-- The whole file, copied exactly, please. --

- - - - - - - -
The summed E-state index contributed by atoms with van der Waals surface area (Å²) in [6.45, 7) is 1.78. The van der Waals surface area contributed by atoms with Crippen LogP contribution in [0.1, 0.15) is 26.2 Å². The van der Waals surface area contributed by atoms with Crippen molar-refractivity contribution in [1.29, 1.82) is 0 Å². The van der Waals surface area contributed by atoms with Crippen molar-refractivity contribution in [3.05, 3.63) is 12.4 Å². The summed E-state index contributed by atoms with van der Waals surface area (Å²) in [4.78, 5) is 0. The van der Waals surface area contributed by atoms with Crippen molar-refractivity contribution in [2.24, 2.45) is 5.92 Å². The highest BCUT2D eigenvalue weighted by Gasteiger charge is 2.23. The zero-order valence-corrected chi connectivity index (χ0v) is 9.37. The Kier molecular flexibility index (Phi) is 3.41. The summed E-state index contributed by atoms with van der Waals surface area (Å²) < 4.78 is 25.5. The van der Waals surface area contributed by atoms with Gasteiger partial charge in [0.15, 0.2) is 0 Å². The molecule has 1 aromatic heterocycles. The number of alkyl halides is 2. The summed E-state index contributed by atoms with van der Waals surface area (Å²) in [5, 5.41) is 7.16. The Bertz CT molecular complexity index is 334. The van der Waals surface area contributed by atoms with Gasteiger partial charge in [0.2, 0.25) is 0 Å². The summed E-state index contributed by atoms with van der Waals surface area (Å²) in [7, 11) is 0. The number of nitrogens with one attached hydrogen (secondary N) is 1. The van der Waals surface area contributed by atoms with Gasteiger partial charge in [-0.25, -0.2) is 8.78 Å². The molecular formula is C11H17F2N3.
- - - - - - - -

The summed E-state index contributed by atoms with van der Waals surface area (Å²) in [6.45, 7) is 1.78. The van der Waals surface area contributed by atoms with Crippen LogP contribution in [0.1, 0.15) is 26.2 Å². The van der Waals surface area contributed by atoms with Crippen molar-refractivity contribution in [1.29, 1.82) is 0 Å². The van der Waals surface area contributed by atoms with Crippen molar-refractivity contribution in [3.05, 3.63) is 12.4 Å². The summed E-state index contributed by atoms with van der Waals surface area (Å²) in [4.78, 5) is 0. The van der Waals surface area contributed by atoms with Crippen molar-refractivity contribution in [2.24, 2.45) is 5.92 Å². The highest BCUT2D eigenvalue weighted by Gasteiger charge is 2.23. The zero-order valence-corrected chi connectivity index (χ0v) is 9.37. The Kier molecular flexibility index (Phi) is 3.41. The summed E-state index contributed by atoms with van der Waals surface area (Å²) < 4.78 is 25.5. The van der Waals surface area contributed by atoms with Gasteiger partial charge in [0.15, 0.2) is 0 Å². The molecule has 1 aromatic heterocycles. The number of alkyl halides is 2. The summed E-state index contributed by atoms with van der Waals surface area (Å²) in [5, 5.41) is 7.16. The Bertz CT molecular complexity index is 334. The van der Waals surface area contributed by atoms with Gasteiger partial charge in [0.2, 0.25) is 0 Å². The summed E-state index contributed by atoms with van der Waals surface area (Å²) in [7, 11) is 0. The number of nitrogens with one attached hydrogen (secondary N) is 1. The van der Waals surface area contributed by atoms with Gasteiger partial charge in [-0.25, -0.2) is 8.78 Å². The molecular formula is C11H17F2N3.